Prime Minister Lee Hsien Loong had announced the review at the swearing-in ceremony of the new cabinet in May last year.

    Among the recommendations made are the Prime Minister's annual salary to be cut by 36 per cent, to S$2.2 million.

    The President's annual salary is reduced by 51 per cent, to S$1.54 million.

    The Speaker of Parliament will see the biggest percentage cut of 53 per cent, to S$550,000.

    The lowest percentage change of a 20 per cent cut is for the Mayor and Senior Parliamentary Secretary positions.

    Mayors will now get S$660,000 while Senior Parliamentary Secretaries will get S$572,000.

    Previously, salaries were pegged to the median income of the top 48 earners in Singapore, with a one-third discount.

    Now, they will be pegged to the median income of the top 1,000 earners who are Singapore citizens.

    A 40 per cent discount will then be applied.

    Based on 2010 figures, the proposed salary for entry-level ministers works out to S$1.1 million.

    The committee also recommended changes to bonus payments, pensions and benefits under the new pay structure.

    The committee has recommended that the GDP bonus be removed, and replaced by a National Bonus.

    The National Bonus comprises four elements - including the unemployment rate, real median income growth, GDP growth and the real income growth of the bottom 20 per cent of wage earners.

    Chairman Gerard Ee said the salary must be a "clean wage" with no hidden perks.

    He said: "Our recommendations, while it is a severe cut, should be able to attract not all, but some of the talents to come forward.

    "But preserving the message that you're coming forward to serve in a political capacity, and there is some sacrifice to be made.

    "The 1,000, basically is, first take note that it's based on Singaporeans only, and eliminate the PRs and everybody.

    "So we say if the talent pool from which we want to tap, if we were to hunt for them, we believe if they were to be functioning outside of politics, that's where we're going to locate them."

    A member of the committee, Fang Ai Lian, said: "This new system is a lot more transparent and a lot more Singapore centric and that's why we were very careful when we picked our benchmark, it is about Singaporeans.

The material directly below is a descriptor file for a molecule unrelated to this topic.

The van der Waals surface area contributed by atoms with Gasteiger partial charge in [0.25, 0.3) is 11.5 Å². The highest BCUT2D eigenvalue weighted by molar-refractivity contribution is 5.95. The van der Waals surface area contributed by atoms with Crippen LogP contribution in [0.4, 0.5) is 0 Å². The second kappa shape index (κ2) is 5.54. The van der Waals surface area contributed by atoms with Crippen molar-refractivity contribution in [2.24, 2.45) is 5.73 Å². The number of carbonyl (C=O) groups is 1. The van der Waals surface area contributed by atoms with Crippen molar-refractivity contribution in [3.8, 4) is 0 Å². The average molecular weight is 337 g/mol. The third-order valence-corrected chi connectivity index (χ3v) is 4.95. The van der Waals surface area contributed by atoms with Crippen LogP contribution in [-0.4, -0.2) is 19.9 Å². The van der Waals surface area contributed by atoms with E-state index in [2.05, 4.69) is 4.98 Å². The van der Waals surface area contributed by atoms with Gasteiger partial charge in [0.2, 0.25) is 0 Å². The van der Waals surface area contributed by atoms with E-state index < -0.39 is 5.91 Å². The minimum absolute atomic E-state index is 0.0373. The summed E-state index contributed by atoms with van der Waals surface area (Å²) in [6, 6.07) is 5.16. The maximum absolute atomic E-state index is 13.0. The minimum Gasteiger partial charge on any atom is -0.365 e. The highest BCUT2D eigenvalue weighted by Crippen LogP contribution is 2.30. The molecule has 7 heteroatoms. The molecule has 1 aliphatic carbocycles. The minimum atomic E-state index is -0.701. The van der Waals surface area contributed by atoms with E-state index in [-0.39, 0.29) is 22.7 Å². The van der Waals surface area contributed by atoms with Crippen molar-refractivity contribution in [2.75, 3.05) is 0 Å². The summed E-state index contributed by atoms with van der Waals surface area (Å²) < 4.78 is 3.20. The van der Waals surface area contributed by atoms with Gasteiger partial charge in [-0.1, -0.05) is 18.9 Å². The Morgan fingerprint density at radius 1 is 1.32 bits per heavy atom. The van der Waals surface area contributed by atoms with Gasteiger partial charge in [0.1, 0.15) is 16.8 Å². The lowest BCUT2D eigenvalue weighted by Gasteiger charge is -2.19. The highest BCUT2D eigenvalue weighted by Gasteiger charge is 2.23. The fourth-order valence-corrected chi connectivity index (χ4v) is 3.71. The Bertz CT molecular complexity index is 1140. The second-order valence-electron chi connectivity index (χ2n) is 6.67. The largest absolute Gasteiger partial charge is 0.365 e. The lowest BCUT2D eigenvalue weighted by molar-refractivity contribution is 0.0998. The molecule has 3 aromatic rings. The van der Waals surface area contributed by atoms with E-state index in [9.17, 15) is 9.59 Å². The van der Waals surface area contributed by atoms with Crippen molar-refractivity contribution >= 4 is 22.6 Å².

"When we talk about performance indicators, it is about Singaporeans. This is something that the public can look forward to when measuring the performance of your ministers.

    "So when you look at benchmark, indicators pertaining to National Bonus, it is about the well-being of Singaporeans."

    View the news conference here

    The new salary will be backdated to 21 May last year, when the new government took office.

    MPs will debate the report when Parliament sits for a second session 16 January.

    Parliament's first sitting for this year will be on 9 January. It's expected to focus on several questions tabled on the recent flooding and the spate of MRT disruptions.

    - CNA/ck
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    Last edited by Loh; 01-04-2012 at 03:08 AM.

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    Default Salary report to be adopted as basis for political salaries: PM Lee

    TODAY

    Updated 12:58 PM Jan 04, 2012

    SINGAPORE - The Government intends to accept the recommendations made by the committee reviewing the salaries of political appointment holders in Singapore.

    Prime Minister Lee Hsien Loong said in a letter to committee chairman Gerard Ee dated Jan 2 that the report will be published as a White Paper, and the Government will move a motion in Parliament on Jan 16 to adopt it as the basis for setting political salaries.

    In the letter, released to the media today, Mr Lee expressed his appreciation to the committee for having "invested the time to undertake a comprehensive and careful review, based on fundamental principles and the long-term interests of our country".

    "You have sought and considered a wide range of feedback from Singaporeans with diverse views and expectations ... You have had to strike a balance between attracting capable and committed leaders of integrity, strengthening links with our socio-economic progress, and reinforcing the ethos of political service," Mr Lee said.

    He also thanked "the many Singaporeans who contributed to the review".


    TODAY FILE PHOTO

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    Default Three principles used by the committee to determine the new ministerial salaries

    by Report on Salaries for a capable and committed Government
    04:47 AM Jan 05, 2012

    Competitive salary

    Politics is a calling and privilege, and those who want to serve must have a sense of duty to the nation and a desire to contribute to the public good.
    For a country to succeed, talented people need to step forward to serve when they are in their prime. In designing salaries, it is important to consider the quality of talent that we desire to lead our country and the opportunity cost faced by this group in deciding to enter politics.